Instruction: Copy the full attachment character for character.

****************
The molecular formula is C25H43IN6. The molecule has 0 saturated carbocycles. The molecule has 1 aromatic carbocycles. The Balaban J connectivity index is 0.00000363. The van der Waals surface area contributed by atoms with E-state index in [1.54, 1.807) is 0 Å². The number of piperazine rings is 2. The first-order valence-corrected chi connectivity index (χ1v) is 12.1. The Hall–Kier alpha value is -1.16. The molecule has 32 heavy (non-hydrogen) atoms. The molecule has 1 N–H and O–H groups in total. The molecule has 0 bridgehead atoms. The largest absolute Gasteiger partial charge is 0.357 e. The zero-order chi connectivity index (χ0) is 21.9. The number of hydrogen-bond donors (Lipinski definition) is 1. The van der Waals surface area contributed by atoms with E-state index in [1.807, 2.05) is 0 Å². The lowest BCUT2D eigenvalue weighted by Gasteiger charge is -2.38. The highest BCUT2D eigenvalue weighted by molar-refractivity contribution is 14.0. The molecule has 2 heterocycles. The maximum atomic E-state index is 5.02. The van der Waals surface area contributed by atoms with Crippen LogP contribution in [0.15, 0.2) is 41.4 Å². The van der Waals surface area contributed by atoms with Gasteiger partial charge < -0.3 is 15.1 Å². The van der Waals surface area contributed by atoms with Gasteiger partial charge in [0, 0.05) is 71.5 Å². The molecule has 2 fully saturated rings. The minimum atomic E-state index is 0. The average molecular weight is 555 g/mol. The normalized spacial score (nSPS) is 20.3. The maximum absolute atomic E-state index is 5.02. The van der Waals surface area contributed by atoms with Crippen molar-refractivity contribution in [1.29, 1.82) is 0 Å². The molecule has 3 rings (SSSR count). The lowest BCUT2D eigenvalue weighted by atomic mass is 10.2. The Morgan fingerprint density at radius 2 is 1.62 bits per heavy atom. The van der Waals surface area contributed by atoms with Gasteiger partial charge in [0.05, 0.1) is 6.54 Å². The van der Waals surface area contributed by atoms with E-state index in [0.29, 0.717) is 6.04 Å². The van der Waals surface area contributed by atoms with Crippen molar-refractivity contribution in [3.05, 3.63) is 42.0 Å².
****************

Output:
The molecular formula is C25H43IN6. The molecule has 0 saturated carbocycles. The molecule has 1 aromatic carbocycles. The Balaban J connectivity index is 0.00000363. The van der Waals surface area contributed by atoms with E-state index in [1.54, 1.807) is 0 Å². The number of piperazine rings is 2. The first-order valence-corrected chi connectivity index (χ1v) is 12.1. The Hall–Kier alpha value is -1.16. The molecule has 32 heavy (non-hydrogen) atoms. The molecule has 1 N–H and O–H groups in total. The molecule has 0 bridgehead atoms. The largest absolute Gasteiger partial charge is 0.357 e. The zero-order chi connectivity index (χ0) is 21.9. The number of hydrogen-bond donors (Lipinski definition) is 1. The van der Waals surface area contributed by atoms with E-state index in [1.807, 2.05) is 0 Å². The lowest BCUT2D eigenvalue weighted by Gasteiger charge is -2.38. The highest BCUT2D eigenvalue weighted by molar-refractivity contribution is 14.0. The molecule has 2 heterocycles. The maximum atomic E-state index is 5.02. The van der Waals surface area contributed by atoms with Crippen LogP contribution in [0.15, 0.2) is 41.4 Å². The van der Waals surface area contributed by atoms with Gasteiger partial charge < -0.3 is 15.1 Å². The van der Waals surface area contributed by atoms with Gasteiger partial charge in [0, 0.05) is 71.5 Å². The molecule has 2 fully saturated rings. The minimum atomic E-state index is 0. The average molecular weight is 555 g/mol. The normalized spacial score (nSPS) is 20.3. The maximum absolute atomic E-state index is 5.02. The van der Waals surface area contributed by atoms with Crippen molar-refractivity contribution in [1.29, 1.82) is 0 Å². The molecule has 3 rings (SSSR count). The lowest BCUT2D eigenvalue weighted by atomic mass is 10.2. The Morgan fingerprint density at radius 2 is 1.62 bits per heavy atom. The van der Waals surface area contributed by atoms with Gasteiger partial charge in [0.05, 0.1) is 6.54 Å². The van der Waals surface area contributed by atoms with E-state index in [0.29, 0.717) is 6.04 Å². The van der Waals surface area contributed by atoms with Crippen molar-refractivity contribution in [3.05, 3.63) is 42.0 Å².